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ECJ ruling: Can a lack of staff at airports justify delays?

ECJ ruling: Can a lack of staff at airports justify delays?

Too few staff to load luggage and the flight is delayed for over three hours – that’s not what passengers from Germany wanted to accept. Now the ECJ has made a ruling.

If a flight is delayed due to a lack of staff loading luggage, passengers are not necessarily entitled to claim compensation. The European Court of Justice (ECJ) in Luxembourg ruled that too few staff could be an exceptional circumstance that might justify a delay.

The background is a case from Germany. A flight from Cologne-Bonn to the Greek island of Kos was delayed by three hours and 49 minutes. This delay was due to several reasons, but mainly due to a lack of personnel for baggage loading in Cologne-Bonn.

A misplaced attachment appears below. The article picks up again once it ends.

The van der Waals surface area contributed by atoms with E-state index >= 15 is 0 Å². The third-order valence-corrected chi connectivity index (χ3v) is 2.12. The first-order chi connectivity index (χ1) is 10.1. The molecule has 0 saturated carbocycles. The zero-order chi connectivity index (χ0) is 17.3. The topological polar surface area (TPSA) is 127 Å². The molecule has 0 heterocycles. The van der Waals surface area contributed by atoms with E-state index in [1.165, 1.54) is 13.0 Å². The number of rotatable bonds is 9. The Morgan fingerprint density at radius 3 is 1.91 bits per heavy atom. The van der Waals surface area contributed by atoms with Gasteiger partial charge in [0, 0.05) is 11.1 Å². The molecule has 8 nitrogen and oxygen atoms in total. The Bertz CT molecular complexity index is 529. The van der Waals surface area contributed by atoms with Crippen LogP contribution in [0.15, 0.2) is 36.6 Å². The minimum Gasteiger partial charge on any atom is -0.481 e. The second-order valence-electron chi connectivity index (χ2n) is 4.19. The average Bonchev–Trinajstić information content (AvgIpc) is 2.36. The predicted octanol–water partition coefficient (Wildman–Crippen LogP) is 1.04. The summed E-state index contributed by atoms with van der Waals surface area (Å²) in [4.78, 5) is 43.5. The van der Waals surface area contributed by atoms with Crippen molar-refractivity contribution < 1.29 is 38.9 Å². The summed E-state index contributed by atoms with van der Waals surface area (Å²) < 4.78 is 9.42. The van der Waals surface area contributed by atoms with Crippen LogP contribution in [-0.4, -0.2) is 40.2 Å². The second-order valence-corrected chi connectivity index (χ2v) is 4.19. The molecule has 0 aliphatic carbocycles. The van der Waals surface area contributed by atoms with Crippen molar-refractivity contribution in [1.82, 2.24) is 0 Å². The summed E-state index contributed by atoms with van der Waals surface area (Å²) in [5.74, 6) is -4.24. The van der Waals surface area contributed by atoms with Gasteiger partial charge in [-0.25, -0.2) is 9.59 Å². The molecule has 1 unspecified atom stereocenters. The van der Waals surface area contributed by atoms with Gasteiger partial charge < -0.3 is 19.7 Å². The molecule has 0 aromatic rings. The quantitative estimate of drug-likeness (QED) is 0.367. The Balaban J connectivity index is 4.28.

Several passengers then assigned their claims for compensation to Flightright. The company sued the airline TAS, claiming that it was responsible for the delay and that this could not be justified by exceptional circumstances.

Shortage of airport staff is an exceptional circumstance

Under EU law, an airline does not have to pay compensation for delays of more than three hours if it can prove that the delay was due to “extraordinary circumstances”.

The German court therefore asked the ECJ whether a lack of airport staff could be such an exceptional circumstance and whether the airline would therefore not have to pay compensation. Yes, the judges in Luxembourg have now decided: If the airport does not have enough staff to load luggage, it can be an “extraordinary circumstance”.

According to the judges at Europe’s highest court, such a circumstance exists if, firstly, the event is not part of the airline’s normal activities and, secondly, it cannot be controlled by it.

The regional court in Cologne must now decide whether that was the case in this specific case. However, the ECJ set limits: TAS must, among other things, prove that the staff shortage could not be avoided and that measures were taken to prevent a flight delay.

Source: Stern

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